While the historic importance of the year 1919 is tremendous and has shaped the country, the same year saw the birth of the American University in Cairo (AUC) and the founding of one the most long-lasting fixtures in Egypt’s economy: Corona.
With AUC celebrating its Centennial in February 2019, we take a look at Egypt’s oldest chocolate manufacturer of the same age, with its iconic and old-time(scque) chocolate products still popping up at weddings, engagements and similar festivities. Founded in 1919 as Egypt’s first chocolate manufacturer by Greek businessman and chocolatier Tommy Christo in Ismailia, the factory moved to Alexandria in the 1930s, changing its name from Royal Chocolate Factory to Alexandria Factory for Sweets and Chocolate (Corona). In 2000, Corona was acquired by Sami Saad Group 64 years after it was nationalized.
Corona’s position in the market today
According to the Egypt Food Processing Ingredients – Annual 2017 report by the US Department of Agriculture (USDA), Corona is Egypt’s fifth largest chocolate company in terms of market capitalization with $11.7 million, while international chocolate moguls Cadbury, Nestlé, Mars and Ferrero take up the first four spots.
“The chocolate and confectionery market remains an ever-evolving market, thanks to the escalating demand for chocolate products by customers, distributors and manufacturers,” plant manager at Corona Mahmoud El-Beltagy explains.
In a market characterized by competitiveness and oligopoly, Corona is still able to retain its edge – which, according to El-Beltagy, is offering affordable products.
Maintaining the edge while adapting
With a wide array of confectionary products, Corona sticks to its long-preserved retro recipes, which distinguishes its products in the market, he explains. However, the time for adaptation and progress has definitely come.
“Undoubtedly, we are always keen on incorporating more advanced and refined flavors into our chocolate products. Nevertheless, we are also keen on maintaining our identity,” El-Beltagy adds.
From an in internal perspective, the company makes sure to respond to technology trends in the global market in order to come up with more innovative and improved products that correspond with the needs of customers.
Dealing with Egypt’s economic reform program
Economically speaking, marketing director at Corona Egypt Ahmed El-Nadry recounts that the country’s economic reform measures contributed to the company’s growth.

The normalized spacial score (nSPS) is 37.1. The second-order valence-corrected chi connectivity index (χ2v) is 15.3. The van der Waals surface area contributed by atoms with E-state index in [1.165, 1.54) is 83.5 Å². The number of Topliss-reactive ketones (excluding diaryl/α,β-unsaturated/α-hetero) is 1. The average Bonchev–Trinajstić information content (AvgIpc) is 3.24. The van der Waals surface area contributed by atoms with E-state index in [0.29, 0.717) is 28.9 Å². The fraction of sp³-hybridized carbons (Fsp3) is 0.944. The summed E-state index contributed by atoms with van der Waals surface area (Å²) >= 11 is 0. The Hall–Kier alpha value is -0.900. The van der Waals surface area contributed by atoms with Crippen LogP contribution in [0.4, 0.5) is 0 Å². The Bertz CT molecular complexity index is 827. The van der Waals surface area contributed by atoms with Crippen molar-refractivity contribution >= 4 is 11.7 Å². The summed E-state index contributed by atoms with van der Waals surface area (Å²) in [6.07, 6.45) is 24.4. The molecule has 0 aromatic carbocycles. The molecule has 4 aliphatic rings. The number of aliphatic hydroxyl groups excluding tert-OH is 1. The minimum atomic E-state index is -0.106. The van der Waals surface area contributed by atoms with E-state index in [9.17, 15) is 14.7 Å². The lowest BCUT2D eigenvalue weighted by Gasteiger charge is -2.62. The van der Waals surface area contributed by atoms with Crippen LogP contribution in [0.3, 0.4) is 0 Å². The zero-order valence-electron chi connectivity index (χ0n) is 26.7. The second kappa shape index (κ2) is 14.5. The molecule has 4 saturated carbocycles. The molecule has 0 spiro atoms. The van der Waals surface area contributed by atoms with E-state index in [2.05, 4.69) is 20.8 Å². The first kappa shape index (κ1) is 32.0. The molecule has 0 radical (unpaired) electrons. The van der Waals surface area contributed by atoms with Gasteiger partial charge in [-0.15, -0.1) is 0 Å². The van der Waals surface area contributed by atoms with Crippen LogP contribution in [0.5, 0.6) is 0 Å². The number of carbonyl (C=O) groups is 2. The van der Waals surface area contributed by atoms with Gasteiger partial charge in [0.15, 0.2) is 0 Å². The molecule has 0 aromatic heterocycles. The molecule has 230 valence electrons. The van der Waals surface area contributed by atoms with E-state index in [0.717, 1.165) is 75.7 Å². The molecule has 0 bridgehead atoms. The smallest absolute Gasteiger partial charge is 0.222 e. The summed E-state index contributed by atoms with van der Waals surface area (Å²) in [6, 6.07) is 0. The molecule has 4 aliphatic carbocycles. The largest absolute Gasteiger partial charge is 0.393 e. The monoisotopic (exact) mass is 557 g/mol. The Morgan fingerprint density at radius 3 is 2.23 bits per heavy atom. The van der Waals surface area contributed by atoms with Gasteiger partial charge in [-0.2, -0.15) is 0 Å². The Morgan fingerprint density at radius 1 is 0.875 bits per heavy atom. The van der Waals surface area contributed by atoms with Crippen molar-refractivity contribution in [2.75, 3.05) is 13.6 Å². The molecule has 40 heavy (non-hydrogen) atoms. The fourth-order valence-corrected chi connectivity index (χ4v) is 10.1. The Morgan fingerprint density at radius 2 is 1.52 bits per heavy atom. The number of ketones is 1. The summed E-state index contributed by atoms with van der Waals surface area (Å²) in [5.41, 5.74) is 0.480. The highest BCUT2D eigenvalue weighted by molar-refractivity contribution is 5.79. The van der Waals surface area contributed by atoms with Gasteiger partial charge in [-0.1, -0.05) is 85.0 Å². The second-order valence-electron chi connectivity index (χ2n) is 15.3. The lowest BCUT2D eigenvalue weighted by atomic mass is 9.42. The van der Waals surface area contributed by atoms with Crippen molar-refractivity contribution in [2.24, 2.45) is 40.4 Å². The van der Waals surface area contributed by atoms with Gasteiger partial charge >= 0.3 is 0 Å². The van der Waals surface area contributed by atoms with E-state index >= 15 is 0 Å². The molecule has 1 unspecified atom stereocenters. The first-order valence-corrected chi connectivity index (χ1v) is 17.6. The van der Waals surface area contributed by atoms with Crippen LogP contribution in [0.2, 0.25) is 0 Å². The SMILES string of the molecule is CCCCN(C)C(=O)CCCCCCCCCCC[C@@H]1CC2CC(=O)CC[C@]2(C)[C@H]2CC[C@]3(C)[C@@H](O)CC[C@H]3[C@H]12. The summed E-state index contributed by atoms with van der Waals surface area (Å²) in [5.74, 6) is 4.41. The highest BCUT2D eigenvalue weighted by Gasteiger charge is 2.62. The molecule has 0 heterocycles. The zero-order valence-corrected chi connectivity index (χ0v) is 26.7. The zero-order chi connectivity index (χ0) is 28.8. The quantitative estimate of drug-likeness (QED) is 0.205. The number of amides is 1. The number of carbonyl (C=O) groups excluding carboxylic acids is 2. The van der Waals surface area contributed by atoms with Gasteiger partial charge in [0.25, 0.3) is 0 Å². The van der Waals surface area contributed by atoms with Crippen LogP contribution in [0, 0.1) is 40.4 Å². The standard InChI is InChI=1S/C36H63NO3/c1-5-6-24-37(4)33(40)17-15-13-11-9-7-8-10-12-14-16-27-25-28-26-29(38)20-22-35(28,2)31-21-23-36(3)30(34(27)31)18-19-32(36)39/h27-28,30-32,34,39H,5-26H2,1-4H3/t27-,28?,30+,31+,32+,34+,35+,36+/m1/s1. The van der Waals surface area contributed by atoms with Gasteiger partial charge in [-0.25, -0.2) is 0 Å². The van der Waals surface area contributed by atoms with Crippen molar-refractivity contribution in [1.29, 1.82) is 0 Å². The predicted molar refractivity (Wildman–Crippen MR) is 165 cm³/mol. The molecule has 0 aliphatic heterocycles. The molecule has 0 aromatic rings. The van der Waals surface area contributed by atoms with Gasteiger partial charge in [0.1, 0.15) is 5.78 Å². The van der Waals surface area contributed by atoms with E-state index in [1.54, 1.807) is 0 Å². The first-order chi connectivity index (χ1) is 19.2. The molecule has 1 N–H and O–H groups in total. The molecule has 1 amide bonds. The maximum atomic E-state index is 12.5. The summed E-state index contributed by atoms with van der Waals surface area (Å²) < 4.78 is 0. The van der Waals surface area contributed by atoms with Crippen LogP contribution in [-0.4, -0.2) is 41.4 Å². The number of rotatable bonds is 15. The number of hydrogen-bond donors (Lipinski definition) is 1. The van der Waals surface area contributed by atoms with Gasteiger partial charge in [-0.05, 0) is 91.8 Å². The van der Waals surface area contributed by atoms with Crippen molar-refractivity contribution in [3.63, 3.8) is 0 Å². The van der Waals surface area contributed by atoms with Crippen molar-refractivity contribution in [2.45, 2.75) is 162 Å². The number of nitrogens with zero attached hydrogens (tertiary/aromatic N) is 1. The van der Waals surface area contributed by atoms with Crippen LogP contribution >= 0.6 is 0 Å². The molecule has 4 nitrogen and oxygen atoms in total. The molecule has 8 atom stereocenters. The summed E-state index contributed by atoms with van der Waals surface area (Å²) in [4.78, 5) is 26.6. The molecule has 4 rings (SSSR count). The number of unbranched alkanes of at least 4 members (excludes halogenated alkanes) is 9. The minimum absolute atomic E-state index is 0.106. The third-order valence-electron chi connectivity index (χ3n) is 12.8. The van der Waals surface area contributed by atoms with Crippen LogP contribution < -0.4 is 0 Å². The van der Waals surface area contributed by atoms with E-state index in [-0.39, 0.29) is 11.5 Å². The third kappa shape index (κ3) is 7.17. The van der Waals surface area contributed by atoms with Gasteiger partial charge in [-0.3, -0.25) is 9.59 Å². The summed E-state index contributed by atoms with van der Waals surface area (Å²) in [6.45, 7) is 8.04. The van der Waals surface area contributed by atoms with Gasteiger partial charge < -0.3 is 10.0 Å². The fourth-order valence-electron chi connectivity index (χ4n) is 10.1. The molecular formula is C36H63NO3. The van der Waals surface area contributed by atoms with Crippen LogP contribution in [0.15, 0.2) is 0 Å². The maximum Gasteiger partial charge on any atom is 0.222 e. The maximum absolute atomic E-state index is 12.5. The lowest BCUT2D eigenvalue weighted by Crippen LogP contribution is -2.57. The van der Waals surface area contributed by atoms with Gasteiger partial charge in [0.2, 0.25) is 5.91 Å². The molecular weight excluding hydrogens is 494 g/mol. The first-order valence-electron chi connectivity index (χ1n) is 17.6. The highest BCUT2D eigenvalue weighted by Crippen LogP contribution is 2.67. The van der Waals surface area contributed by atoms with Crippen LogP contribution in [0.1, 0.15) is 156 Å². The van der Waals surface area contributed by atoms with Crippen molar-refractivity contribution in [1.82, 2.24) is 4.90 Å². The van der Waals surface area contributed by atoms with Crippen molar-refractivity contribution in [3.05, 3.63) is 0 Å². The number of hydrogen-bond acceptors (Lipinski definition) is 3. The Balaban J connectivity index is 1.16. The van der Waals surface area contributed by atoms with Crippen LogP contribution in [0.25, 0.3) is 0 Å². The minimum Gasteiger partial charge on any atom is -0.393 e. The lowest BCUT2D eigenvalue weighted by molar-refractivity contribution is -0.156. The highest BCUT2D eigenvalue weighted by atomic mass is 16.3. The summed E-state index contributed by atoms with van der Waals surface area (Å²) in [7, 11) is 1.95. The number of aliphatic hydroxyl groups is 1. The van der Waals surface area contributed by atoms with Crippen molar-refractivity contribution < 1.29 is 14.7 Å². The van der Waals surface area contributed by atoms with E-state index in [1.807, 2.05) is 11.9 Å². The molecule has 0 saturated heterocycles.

“The scale tipped in our favor. The measures worked to our advantage,” he comments, attributing the advantage to price-sensitive consumers turning towards affordable chocolate products.
“Amid the current economic situation, Corona’s products stand out as durable alternatives for pricy international chocolate brands.”
However, as is the case for other companies, the local manufacturer had to face some challenges that came with implementing said measures.
El-Nadry adds that the rising energy prices and imported raw materials, like cocoa, were amongst the key challenges for the local chocolate manufacturer, leading to an increase in production costs, and hence, higher prices for customers.
Nevertheless, since the Egyptian pound’s floatation has taken effect two years ago, the company managed to post an unprecedented double-digit growth in its overall sales. “This greatly improved our market share and brand perception,” El-Nadry explains.
What does the future hold?
Turning 100 does not come without new plans and direction. “We are planning to inaugurate a new plant with a whole new production line,” El-Nadry tells Business Forward, dubbing the new plant as the “rebirth of Corona”.
“As we are entering a new century, we are eyeing to consolidate our presence in the local and global markets, by scaling our exports to our largest export markets: Africa and the Arab countries,” El-Beltagy concludes.